This epiphany has been 20 years in the making and on some level, I commend the corporate world for helping me get there. In general, corporate culture has evolved greatly recognizing employees have a life outside of work. When I started out in management consulting, it was unheard of to come into the office after 8 a.m., and if you wanted to move up the corporate ladder, it was best not to leave before your director or senior manager did. You were to pay your dues even if that meant sitting there two hours after you completed all of your work.
That was the late 90s. In the early 2000s, the concept of supporting the whole employee began to gain some footing. Emphasis was on creating balance, striving for equal parts work and home. Around 2008, came the notion of “disconnecting.” CEOs and human resources offices urged people to disconnect from their laptops and devices.
It was about this time I came to PwC, and I heeded their advice. I would squirrel away my Blackberry when I arrived home only to find myself wondering if my client responded. Like a moth to a flame, I felt drawn to check. To look or not to look. I spent a lot of time and energy trying to achieve some separation. I would try to be “present” on weekends but couldn’t help but brainstorm on my upcoming client pitch. And on occasion during team meetings, I would wonder if the local grocery store could make a Batman cake.
“Be in the moment,” I would think. “Focus!” I tried to balance and disconnect and failed … repeatedly. I fretted about which role had drawn the short end of my responsibility sticks. If I needed to leave before 6 p.m., I would slink out of the office, terrified I would run into a senior executive, sometimes taking the stairs versus the elevator to minimize who might see me.
Here I am in 2017 and after some grey hairs and self-imposed anxiety, I have an announcement. I can’t do it. I cannot separate work and life. It cannot be done and wait for it … my company now knows this and understands. Not only do they understand, they are giving staff the flexibility to deal with this reality. PwC knows life is complicated and has given us permission to adjust through their Flexibilty program. They advocate working smarter and allow people to flex accordingly to meet the demands of their lives. There are still extremely high performance expectations and staff are held accountable, but they have choices about how to structure their lives to meet them.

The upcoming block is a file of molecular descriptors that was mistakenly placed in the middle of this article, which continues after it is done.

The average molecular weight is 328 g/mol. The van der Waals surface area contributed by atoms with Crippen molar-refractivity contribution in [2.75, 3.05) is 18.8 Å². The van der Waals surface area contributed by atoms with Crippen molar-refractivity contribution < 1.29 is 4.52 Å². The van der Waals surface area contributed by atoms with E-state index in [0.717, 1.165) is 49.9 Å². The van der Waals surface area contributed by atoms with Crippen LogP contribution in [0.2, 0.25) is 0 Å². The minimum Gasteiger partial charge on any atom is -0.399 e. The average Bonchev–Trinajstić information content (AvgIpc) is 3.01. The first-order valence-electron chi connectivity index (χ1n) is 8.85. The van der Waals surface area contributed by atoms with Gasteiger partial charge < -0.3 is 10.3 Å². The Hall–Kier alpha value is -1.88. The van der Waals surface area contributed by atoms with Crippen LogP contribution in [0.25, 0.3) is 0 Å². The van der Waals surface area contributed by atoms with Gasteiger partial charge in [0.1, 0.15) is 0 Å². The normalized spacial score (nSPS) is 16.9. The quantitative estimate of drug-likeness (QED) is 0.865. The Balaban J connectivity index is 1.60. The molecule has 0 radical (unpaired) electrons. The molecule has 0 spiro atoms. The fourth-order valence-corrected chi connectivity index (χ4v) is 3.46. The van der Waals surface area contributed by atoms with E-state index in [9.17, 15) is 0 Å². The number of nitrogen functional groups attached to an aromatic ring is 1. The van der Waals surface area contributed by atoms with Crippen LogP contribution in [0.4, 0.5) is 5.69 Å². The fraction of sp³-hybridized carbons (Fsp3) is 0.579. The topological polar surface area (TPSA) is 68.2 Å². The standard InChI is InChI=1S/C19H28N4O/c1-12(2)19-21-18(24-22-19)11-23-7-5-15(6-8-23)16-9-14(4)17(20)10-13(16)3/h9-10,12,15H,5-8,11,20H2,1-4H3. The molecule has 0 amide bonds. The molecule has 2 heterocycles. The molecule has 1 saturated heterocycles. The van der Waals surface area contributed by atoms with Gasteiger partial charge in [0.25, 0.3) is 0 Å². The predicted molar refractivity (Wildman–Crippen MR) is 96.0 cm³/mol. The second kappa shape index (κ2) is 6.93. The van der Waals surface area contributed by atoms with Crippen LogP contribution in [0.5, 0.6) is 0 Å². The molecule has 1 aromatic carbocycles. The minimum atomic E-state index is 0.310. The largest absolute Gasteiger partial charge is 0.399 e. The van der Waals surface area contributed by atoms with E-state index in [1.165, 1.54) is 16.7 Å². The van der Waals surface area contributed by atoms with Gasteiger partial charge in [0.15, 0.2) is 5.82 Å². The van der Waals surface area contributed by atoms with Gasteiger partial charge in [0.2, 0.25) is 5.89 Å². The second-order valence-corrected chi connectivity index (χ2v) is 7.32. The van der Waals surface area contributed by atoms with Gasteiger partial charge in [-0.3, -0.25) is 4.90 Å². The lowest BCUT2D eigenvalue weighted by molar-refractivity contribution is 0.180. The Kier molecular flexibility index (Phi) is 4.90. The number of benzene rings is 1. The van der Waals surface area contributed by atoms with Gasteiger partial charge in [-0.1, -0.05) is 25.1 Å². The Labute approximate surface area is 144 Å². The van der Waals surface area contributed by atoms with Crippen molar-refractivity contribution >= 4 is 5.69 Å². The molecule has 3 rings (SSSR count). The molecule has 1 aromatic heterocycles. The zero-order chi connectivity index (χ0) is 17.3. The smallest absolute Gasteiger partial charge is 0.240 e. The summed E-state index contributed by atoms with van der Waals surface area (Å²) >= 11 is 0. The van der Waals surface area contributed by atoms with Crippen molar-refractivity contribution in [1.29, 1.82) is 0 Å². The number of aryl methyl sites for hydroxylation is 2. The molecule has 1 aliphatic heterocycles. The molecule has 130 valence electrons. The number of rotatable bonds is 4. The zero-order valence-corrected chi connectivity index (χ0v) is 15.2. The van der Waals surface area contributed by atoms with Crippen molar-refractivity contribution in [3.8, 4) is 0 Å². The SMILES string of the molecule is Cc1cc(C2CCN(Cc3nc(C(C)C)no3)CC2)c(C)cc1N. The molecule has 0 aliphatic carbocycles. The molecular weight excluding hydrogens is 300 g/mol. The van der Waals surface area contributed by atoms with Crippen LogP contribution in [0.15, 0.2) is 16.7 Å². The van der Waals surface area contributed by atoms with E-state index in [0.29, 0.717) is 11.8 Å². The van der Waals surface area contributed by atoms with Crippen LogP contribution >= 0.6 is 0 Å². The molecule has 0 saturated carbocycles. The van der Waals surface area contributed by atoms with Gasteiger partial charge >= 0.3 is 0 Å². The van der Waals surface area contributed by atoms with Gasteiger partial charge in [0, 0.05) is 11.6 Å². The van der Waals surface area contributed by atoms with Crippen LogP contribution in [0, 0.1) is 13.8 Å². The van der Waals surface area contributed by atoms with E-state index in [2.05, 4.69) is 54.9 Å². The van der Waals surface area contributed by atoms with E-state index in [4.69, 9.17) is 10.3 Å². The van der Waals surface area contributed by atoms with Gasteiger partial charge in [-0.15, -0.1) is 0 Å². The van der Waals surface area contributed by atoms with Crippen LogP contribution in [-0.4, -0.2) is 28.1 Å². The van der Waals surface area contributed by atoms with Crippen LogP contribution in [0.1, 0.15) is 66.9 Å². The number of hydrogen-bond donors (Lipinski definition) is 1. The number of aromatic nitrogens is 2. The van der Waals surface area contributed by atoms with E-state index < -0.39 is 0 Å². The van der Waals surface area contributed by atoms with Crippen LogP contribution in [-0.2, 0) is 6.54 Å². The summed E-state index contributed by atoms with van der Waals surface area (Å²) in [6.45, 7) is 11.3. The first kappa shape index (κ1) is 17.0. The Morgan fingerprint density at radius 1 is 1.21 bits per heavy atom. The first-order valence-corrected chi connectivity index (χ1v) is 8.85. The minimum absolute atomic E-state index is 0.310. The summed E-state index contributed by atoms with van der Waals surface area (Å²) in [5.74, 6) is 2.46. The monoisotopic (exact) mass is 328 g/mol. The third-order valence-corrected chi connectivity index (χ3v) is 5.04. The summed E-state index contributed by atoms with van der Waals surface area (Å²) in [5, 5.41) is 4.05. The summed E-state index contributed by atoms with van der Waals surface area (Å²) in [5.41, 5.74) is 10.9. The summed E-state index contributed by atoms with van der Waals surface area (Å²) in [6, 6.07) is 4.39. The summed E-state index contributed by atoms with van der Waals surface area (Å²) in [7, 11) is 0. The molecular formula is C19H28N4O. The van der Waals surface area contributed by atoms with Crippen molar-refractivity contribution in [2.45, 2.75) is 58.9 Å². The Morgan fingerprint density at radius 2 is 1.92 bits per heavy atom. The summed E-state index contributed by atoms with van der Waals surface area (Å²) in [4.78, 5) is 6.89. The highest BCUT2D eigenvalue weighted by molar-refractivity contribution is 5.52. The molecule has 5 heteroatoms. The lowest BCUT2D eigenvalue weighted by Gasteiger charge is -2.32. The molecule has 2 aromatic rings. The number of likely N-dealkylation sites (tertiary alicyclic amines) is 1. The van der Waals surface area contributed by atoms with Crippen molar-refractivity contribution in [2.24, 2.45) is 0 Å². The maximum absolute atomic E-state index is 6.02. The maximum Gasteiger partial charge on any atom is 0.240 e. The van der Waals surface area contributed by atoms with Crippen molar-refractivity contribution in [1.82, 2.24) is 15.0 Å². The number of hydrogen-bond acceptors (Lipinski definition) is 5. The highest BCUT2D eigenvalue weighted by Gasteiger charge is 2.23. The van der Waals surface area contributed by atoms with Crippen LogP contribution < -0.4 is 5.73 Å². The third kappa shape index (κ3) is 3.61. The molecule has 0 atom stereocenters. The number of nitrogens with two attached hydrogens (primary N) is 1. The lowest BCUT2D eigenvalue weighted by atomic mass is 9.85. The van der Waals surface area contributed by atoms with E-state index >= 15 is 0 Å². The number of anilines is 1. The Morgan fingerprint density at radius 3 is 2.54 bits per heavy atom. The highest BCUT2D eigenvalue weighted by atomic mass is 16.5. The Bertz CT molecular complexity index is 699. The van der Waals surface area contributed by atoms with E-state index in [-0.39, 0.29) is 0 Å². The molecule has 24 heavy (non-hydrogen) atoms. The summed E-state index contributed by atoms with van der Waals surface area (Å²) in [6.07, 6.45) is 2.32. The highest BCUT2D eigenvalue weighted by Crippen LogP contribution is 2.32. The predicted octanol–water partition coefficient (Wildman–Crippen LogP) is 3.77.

I offer you an alternative phrase: working life, as in you are working your life, working all your roles. I realize working life doesn’t have much of a ring to it. It is unlikely to be added to the Urban Dictionary. However, it best describes what I’m doing and how most are working.
Several years ago, a colleague told me, “Don’t tell the team you can’t make the meeting because of a childcare issue. Don’t share too much.” I followed this rule for many years, but now I don’t and I’m better for it and so is my team. No longer do I say, “I have to go home and meet a contractor,” when the real truth is that my “contractor” is a 9-year-old boy building a plywood derby car for Boy Scouts. I share details of my life with my team and for the millennial generation who is so used to sharing details of their lives, they expect it. We have a fantastic coaching culture at PwC, but we can’t mentor staff if we don’t know their story … and I mean their whole story, not just the professional one.